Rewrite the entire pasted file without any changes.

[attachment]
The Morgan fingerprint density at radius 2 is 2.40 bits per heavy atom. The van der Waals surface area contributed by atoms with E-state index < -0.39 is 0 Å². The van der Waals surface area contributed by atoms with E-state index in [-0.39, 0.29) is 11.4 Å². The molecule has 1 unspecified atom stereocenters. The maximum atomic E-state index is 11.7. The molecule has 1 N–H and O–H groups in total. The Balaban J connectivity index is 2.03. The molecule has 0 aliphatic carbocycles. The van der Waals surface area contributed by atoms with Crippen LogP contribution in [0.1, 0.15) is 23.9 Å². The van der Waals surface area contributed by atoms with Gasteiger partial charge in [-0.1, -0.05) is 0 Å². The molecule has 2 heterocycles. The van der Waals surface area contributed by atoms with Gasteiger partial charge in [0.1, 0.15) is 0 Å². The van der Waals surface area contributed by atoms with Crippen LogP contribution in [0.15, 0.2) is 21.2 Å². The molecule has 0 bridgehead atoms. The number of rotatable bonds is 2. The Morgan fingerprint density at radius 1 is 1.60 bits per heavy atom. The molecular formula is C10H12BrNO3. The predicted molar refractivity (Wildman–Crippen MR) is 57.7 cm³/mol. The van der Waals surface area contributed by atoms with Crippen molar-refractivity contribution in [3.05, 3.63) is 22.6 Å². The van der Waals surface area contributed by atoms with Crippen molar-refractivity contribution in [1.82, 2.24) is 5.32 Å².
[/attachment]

The Morgan fingerprint density at radius 2 is 2.40 bits per heavy atom. The van der Waals surface area contributed by atoms with E-state index < -0.39 is 0 Å². The van der Waals surface area contributed by atoms with E-state index in [-0.39, 0.29) is 11.4 Å². The molecule has 1 unspecified atom stereocenters. The maximum atomic E-state index is 11.7. The molecule has 1 N–H and O–H groups in total. The Balaban J connectivity index is 2.03. The molecule has 0 aliphatic carbocycles. The van der Waals surface area contributed by atoms with Crippen LogP contribution in [0.1, 0.15) is 23.9 Å². The van der Waals surface area contributed by atoms with Gasteiger partial charge in [-0.1, -0.05) is 0 Å². The molecule has 2 heterocycles. The van der Waals surface area contributed by atoms with Gasteiger partial charge in [0.1, 0.15) is 0 Å². The van der Waals surface area contributed by atoms with Crippen LogP contribution in [0.15, 0.2) is 21.2 Å². The molecule has 0 bridgehead atoms. The number of rotatable bonds is 2. The Morgan fingerprint density at radius 1 is 1.60 bits per heavy atom. The molecular formula is C10H12BrNO3. The predicted molar refractivity (Wildman–Crippen MR) is 57.7 cm³/mol. The van der Waals surface area contributed by atoms with Crippen molar-refractivity contribution in [3.05, 3.63) is 22.6 Å². The van der Waals surface area contributed by atoms with Crippen molar-refractivity contribution in [1.82, 2.24) is 5.32 Å².